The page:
Top 5 'Need to Know' Coding Defects for DevSecOps

Integrating static analysis into the development cycle can prevent coding defects and deliver secure software faster.

Walter Capitani, Director, Technical Product Management, GrammaTech

January 8, 2021

4 Min Read

Security practitioners are accustomed to intervening at the end of the software development process to identify security vulnerabilities, many of which could have been prevented with earlier intervention. To address this problem, developers who are already under pressure to deliver increasingly complex software faster and less expensively are being recruited to implement security earlier in the development cycle under the "shift-left" movement.

To understand the obstacles facing developers in meeting new security requirements, consider the five most common coding defects and how to address them.

1. Memory Errors
Errors in reading memory can potentially impact confidentiality and integrity by leaking sensitive information, while errors in writing memory can potentially subvert the flow of execution, which can affect all three components of the security triad: confidentiality, integrity, and availability. Common examples include buffer overrun/underrun and use-after-free (UAF) errors. Even the most skilled programmers can inadvertently generate these underlying flaws, which are difficult to detect and can be found even in well-tested, safety-certified code. While coding standards are often employed to reduce memory errors, they are not sufficient. Deep static analysis, data flow analysis, and symbolic execution are absolutely required to detect memory errors early in the development cycle.

2. Programming Errors
This class of errors is primarily caused by incorrect use of C/C++, such as uninitialized variables, double freeing of pointers, and implicit conversion between signed and unsigned variables. Programming errors, some of which can be exploitable, may not manifest during functional and regression testing, even if they result in corrupt program state. Nevertheless, they can lead to serious problems in deployed systems. Static analysis can identify coding errors and misunderstandings in programming language semantics.

3. Dangerous Function Calls
Certain API functions are considered potentially harmful and unsecure. The gets() function in C/C++ is a good example, as it can easily produce destination buffer overflow conditions that can impact integrity. Other function calls may have implementation-specific behaviors that make them dangerous. Dangerous function calls are easily identified using static analysis that can search for a list of dangerous functions.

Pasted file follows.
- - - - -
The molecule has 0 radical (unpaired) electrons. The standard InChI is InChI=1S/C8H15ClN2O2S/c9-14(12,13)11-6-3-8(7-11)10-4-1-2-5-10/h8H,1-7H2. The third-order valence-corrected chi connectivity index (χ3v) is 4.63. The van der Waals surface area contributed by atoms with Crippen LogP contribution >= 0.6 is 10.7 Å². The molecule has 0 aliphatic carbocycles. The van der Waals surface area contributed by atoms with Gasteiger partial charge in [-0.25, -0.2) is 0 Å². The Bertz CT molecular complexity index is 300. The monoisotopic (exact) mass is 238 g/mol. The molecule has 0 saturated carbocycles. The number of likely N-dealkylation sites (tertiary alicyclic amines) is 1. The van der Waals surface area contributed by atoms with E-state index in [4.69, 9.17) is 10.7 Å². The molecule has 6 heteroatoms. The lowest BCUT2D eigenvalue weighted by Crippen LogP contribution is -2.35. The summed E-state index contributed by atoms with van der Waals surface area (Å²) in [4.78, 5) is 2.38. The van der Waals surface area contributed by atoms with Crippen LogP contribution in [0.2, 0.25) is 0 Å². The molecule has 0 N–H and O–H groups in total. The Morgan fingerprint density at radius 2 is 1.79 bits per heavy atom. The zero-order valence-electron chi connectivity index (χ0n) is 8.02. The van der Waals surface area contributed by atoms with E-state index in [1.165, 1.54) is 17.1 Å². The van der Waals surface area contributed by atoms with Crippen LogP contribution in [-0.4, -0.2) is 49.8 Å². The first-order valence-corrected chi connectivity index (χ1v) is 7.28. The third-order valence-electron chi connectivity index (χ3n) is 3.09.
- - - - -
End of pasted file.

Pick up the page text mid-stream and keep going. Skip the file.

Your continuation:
4. Misuse of Cryptography
Cryptographic functions are an important part of keeping data confidential, whether in motion or at rest. However, few developers are experts in cryptography, and the misuse of C library cryptographic functions can lead to security issues, especially the use of weak algorithms, like Data Encryption Standard (DES) and MD5, or the misuse of crypto. Other examples include the use of hardcoded keys or salt data for hashes. The misuse of cryptography can impact confidentiality and integrity. Fortunately, these issues are easy to identify using static analysis.

5. Tainted Data Issues
Tainted data presents one of the most challenging issues for developers, and it, too, can impact integrity and confidentiality. At its core, tainted data is a condition where data that flows into a system is not validated to eliminate malicious elements and ensure it is within the expected value range. Detecting data-injection vulnerabilities is very hard using human inspection after the fact.

In order to detect tainted data issues, data that flows into the system through any form of input (e.g., users, devices, or sockets) needs to be traced from its source (where it enters the software) to its sink (where it's used). And before this data is used in API calls, to access data structures, or in any part of the programming logic, it needs to be validated. Otherwise, it could lead to data injection exploits, such as format string injection, Lightweight Directory Access Protocol (LDAP) injection, or SQL injection. Static analysis can compute through these flows and provide easy-to-understand warnings to help programmers prevent dangerous situations. To do this well, static analysis must perform data flow analysis and abstract execution to evaluate which execution flows are possible.

Static Analysis for Detecting Vulnerabilities
Static analysis, also known as static application security testing (SAST), inspects an application's source and binary code to detect possible security vulnerabilities, including the top five coding errors above. Since SAST can be used within developers' continuous integration/continuous development (CI/CD) workflows, it supports and does not slow down agile development processes. In fact, it can accelerate software development and reduce costs by discovering flaws while a developer is writing code, so they can be fixed before testing and well before an application goes into production. As such, SAST serves a critical function for improving code security and should be part of any "shift left" DevSecOps effort.

About the Author(s)

Walter Capitani

Director, Technical Product Management, GrammaTech

Walter Capitani, Director, Technical Product Management for GrammaTech, is a recognized expert in embedded and enterprise software security. He has led global product development teams focused on safety-critical and secure software, SaaS application performance, file distribution applications for broadcast television and cinema, and 3D video compression and transmission technology.

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